Trojan Rabbit

 

Today’s post is a reluctant challenge. I’m nominating my own alma mater, the University of Toronto, as the new pseudoscience leader among large universities – not just in Canada, but all of North America. If you can identify a large university promoting or embracing more scientifically questionable activities, I’ll happily buy you a coffee. Yes, it’s personal to me, as I have two degrees from U of T. But I’m more concerned about the precedent. If Canada’s largest university is making decisions that appear to lack a careful consideration of the scientific evidence, then what does that suggest about the scientific standards for universities in Canada?

Documenting the spread of pseudoscience within academic institutions, particularly in health and medicine, is a recurring topic at this blog. In recent years, these tactics have usually been branded as a move towards what has been called “integrative” medicine, where the apparent objective is to “integrate” unproven or disproven treatments into health programs and disciplines. It has been pointed out many times that there simply no basis or need to redefine medicine, “alternative”, “integrative” or otherwise. Integrative medicine is simply a marketing term, nothing more. This statement on alternative medicine, from Fontanarosa & Lundberg, back in 1998, still rings true:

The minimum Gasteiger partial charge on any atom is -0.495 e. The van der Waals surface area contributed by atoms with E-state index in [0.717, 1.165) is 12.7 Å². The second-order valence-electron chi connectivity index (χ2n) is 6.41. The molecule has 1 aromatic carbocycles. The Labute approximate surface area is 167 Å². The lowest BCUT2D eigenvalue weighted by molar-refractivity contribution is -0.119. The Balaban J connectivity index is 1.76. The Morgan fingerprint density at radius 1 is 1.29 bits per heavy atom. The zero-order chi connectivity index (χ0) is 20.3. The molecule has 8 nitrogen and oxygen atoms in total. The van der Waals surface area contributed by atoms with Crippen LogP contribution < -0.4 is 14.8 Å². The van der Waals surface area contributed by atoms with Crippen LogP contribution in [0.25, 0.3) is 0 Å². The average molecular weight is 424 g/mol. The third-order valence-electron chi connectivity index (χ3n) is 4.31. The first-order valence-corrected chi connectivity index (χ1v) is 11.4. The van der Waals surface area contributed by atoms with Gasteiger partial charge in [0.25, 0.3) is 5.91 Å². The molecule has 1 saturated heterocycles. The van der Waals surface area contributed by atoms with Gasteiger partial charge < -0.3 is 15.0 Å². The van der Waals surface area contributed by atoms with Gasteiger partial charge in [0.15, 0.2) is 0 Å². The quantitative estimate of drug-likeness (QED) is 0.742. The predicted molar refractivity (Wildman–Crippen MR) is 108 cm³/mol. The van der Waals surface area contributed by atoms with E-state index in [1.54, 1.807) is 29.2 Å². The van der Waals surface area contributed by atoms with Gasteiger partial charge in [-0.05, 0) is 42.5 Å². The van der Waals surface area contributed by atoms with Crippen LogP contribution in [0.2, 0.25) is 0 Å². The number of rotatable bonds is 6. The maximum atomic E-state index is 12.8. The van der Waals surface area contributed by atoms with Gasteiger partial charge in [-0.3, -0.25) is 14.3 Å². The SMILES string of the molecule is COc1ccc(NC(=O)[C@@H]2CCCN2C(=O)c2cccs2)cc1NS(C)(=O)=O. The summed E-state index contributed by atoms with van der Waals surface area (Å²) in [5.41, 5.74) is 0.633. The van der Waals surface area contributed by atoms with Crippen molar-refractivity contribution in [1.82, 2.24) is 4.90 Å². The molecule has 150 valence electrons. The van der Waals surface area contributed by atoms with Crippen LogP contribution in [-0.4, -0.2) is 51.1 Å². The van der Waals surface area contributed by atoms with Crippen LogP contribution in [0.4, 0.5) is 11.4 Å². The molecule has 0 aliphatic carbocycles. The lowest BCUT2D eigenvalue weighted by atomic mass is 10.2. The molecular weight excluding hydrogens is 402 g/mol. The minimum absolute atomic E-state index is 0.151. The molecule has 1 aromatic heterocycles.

There is no alternative medicine. There is only scientifically proven, evidence-based medicine supported by solid data or unproven medicine, for which scientific evidence is lacking. Whether a therapeutic practice is “Eastern” or “Western,” unconventional or mainstream, or involves mind-body techniques or molecular genetics is largely irrelevant except for historical purposes and cultural interest. We recognize that there are vastly different types of practitioners and proponents of the various forms of alternative medicine and conventional medicine, and that there are vast differences in the skills, capabilities, and beliefs of individuals within them and the nature of their actual practices. Moreover, the economic and political forces in these fields are large and increasingly complex and have the capability for being highly contentious. Nonetheless, as believers in science and evidence, we must focus on fundamental issues—namely, the patient, the target disease or condition, the proposed or practiced treatment, and the need for convincing data on safety and therapeutic efficacy.